BALTIMORE (June 9, 2011)—Attorney General Douglas F. Gansler announced today that his Environmental Crimes Unit obtained criminal convictions on June 8, 2011, against a waterman for violations of natural resources oyster regulations in Queen Annes County. Joseph Walker Benton, 21, of Centreville, was convicted of the criminal misdemeanor offense of removing oysters from a sanctuary bed and commercial oystering without a license. The case was heard in the District Court for Queen Annes County by the Honorable Judge John Nunn.
The facts presented established that Cpl. Roy Rafter of the Natural Resources Police responded to the area of Sawmill Oyster Sanctuary on March 18, 2011, in response to a complaint about the defendant oystering in the sanctuary. Upon approach, Cpl. Rafter could hear the boats engine, as well as the sound of oysters being dropped on a culling table. Cpl. Rafter went to the area where Benton docks his boat, the Marion in Kent Narrows, and found Benton and his girlfriend on board. The officer observed multiple bushels of oysters in the vessel, which were wet from recent harvest. Benton admitted to the officer that he indeed had been oystering in the Sawmill Oyster Sanctuary. Cpl. Rafter further established that Mr. Benton did not have a license to oyster.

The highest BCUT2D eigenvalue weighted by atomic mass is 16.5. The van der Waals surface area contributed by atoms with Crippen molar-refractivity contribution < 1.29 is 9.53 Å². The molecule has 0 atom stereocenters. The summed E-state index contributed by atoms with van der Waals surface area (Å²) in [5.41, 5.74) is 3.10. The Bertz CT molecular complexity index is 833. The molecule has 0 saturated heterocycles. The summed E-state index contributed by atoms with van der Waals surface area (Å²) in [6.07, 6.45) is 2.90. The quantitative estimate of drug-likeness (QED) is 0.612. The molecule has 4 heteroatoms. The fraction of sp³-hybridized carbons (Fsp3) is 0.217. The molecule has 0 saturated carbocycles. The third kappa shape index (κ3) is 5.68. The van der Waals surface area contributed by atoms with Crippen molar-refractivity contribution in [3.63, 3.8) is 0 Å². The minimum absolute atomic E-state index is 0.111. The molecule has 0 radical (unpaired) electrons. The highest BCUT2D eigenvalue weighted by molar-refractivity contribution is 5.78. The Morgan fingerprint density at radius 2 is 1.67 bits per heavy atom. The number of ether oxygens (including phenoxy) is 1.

At sentencing, the Assistant Attorney General requested that fines of $1,500 be ordered to be paid by the defendant. Judge Nunn ordered the defendant to pay a fine of $1,000 for the offense of oystering in a sanctuary and a fine of $650 for oystering without a license. The defendant was further placed on 7 months probation. Judge Nunn noted to the defendant the seriousness of the offense, as it makes it impossible to restore the oyster population to preserve the future livelihood of watermen if individuals remove the oysters from the sanctuaries. Judge Nunn told the defendant that, if the defendant should come before him for a second offence of oystering in a sanctuary, and was convicted, that he would likely impose the maximum fines as well as the maximum incarceration for second offenders of 1 year in jail.
Oyster sanctuaries are important to the restoration of the Chesapeake Bay as they serve a number of functions for habitat restoration. The sanctuaries provide a vital part of the ecosystem in improving water clarity, filtration and nutrient cycling. They also provide valuable reef habitat for crabs, fish, and other species, enabling them to proliferate and assist in the growth of our species populations for the future. Restoration of oysters and oyster reefs are considered essential to rehabilitation of the Chesapeake Bay; on-going problems with poaching and sanctuary violations are making a difficult task of improving our waterways and increasing our numbers of fish, crabs, and oysters much more difficult. The Office of the Attorney General takes violations of natural resources regulations seriously.
The Attorney General wishes to thank the Department of Natural Resources, the Natural Resources Police, and Queen Annes County States Attorney Lance Richardson for their assistance and cooperation in these cases.
Source: Attorney General Douglas F. Gansler